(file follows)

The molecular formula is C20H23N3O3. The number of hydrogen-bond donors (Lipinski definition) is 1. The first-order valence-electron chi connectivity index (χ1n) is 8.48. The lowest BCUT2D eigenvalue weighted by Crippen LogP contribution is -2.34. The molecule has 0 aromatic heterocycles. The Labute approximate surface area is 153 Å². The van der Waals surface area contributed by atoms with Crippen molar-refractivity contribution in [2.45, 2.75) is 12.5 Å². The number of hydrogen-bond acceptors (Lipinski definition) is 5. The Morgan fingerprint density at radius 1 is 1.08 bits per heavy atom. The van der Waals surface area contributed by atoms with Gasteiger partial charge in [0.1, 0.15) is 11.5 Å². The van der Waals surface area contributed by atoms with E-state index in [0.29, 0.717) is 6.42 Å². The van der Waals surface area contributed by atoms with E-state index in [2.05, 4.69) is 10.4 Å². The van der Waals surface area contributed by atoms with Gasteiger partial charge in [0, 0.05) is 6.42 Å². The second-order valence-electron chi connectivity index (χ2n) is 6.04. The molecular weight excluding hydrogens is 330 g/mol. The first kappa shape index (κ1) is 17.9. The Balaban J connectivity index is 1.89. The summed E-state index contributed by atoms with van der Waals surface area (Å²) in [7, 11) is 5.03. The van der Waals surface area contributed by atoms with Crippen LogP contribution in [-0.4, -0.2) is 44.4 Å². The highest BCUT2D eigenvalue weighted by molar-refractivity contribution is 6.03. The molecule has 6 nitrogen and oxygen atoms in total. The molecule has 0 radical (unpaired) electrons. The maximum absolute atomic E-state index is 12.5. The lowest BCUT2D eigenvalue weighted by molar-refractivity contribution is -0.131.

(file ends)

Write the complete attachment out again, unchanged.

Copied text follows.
The molecular formula is C20H23N3O3. The number of hydrogen-bond donors (Lipinski definition) is 1. The first-order valence-electron chi connectivity index (χ1n) is 8.48. The lowest BCUT2D eigenvalue weighted by Crippen LogP contribution is -2.34. The molecule has 0 aromatic heterocycles. The Labute approximate surface area is 153 Å². The van der Waals surface area contributed by atoms with Crippen molar-refractivity contribution in [2.45, 2.75) is 12.5 Å². The number of hydrogen-bond acceptors (Lipinski definition) is 5. The Morgan fingerprint density at radius 1 is 1.08 bits per heavy atom. The van der Waals surface area contributed by atoms with Gasteiger partial charge in [0.1, 0.15) is 11.5 Å². The van der Waals surface area contributed by atoms with E-state index in [0.29, 0.717) is 6.42 Å². The van der Waals surface area contributed by atoms with E-state index in [2.05, 4.69) is 10.4 Å². The van der Waals surface area contributed by atoms with Gasteiger partial charge in [0, 0.05) is 6.42 Å². The second-order valence-electron chi connectivity index (χ2n) is 6.04. The molecular weight excluding hydrogens is 330 g/mol. The first kappa shape index (κ1) is 17.9. The Balaban J connectivity index is 1.89. The summed E-state index contributed by atoms with van der Waals surface area (Å²) in [7, 11) is 5.03. The van der Waals surface area contributed by atoms with Crippen LogP contribution in [-0.4, -0.2) is 44.4 Å². The highest BCUT2D eigenvalue weighted by molar-refractivity contribution is 6.03. The molecule has 6 nitrogen and oxygen atoms in total. The molecule has 0 radical (unpaired) electrons. The maximum absolute atomic E-state index is 12.5. The lowest BCUT2D eigenvalue weighted by molar-refractivity contribution is -0.131.